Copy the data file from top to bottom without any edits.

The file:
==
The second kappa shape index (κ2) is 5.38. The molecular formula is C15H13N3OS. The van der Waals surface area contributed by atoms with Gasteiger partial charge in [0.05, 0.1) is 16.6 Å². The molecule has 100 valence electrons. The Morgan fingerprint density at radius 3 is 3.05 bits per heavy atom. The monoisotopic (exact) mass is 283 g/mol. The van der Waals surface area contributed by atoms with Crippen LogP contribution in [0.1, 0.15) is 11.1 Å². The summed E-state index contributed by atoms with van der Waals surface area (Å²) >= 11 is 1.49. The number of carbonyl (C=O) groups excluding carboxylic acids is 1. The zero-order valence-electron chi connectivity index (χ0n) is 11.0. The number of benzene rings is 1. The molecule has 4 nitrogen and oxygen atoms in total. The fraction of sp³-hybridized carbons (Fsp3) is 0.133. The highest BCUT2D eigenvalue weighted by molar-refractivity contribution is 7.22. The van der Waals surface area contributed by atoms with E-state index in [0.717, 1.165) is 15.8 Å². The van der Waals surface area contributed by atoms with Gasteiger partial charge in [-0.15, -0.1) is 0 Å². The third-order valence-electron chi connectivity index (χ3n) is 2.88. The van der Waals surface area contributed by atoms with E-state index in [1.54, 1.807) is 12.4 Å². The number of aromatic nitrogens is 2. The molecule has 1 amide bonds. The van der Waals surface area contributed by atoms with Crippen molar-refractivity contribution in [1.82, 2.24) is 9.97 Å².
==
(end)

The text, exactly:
The second kappa shape index (κ2) is 5.38. The molecular formula is C15H13N3OS. The van der Waals surface area contributed by atoms with Gasteiger partial charge in [0.05, 0.1) is 16.6 Å². The molecule has 100 valence electrons. The Morgan fingerprint density at radius 3 is 3.05 bits per heavy atom. The monoisotopic (exact) mass is 283 g/mol. The van der Waals surface area contributed by atoms with Crippen LogP contribution in [0.1, 0.15) is 11.1 Å². The summed E-state index contributed by atoms with van der Waals surface area (Å²) >= 11 is 1.49. The number of carbonyl (C=O) groups excluding carboxylic acids is 1. The zero-order valence-electron chi connectivity index (χ0n) is 11.0. The number of benzene rings is 1. The molecule has 4 nitrogen and oxygen atoms in total. The fraction of sp³-hybridized carbons (Fsp3) is 0.133. The highest BCUT2D eigenvalue weighted by molar-refractivity contribution is 7.22. The van der Waals surface area contributed by atoms with E-state index in [0.717, 1.165) is 15.8 Å². The van der Waals surface area contributed by atoms with Gasteiger partial charge in [-0.15, -0.1) is 0 Å². The third-order valence-electron chi connectivity index (χ3n) is 2.88. The van der Waals surface area contributed by atoms with E-state index in [1.54, 1.807) is 12.4 Å². The number of aromatic nitrogens is 2. The molecule has 1 amide bonds. The van der Waals surface area contributed by atoms with Crippen molar-refractivity contribution in [1.82, 2.24) is 9.97 Å².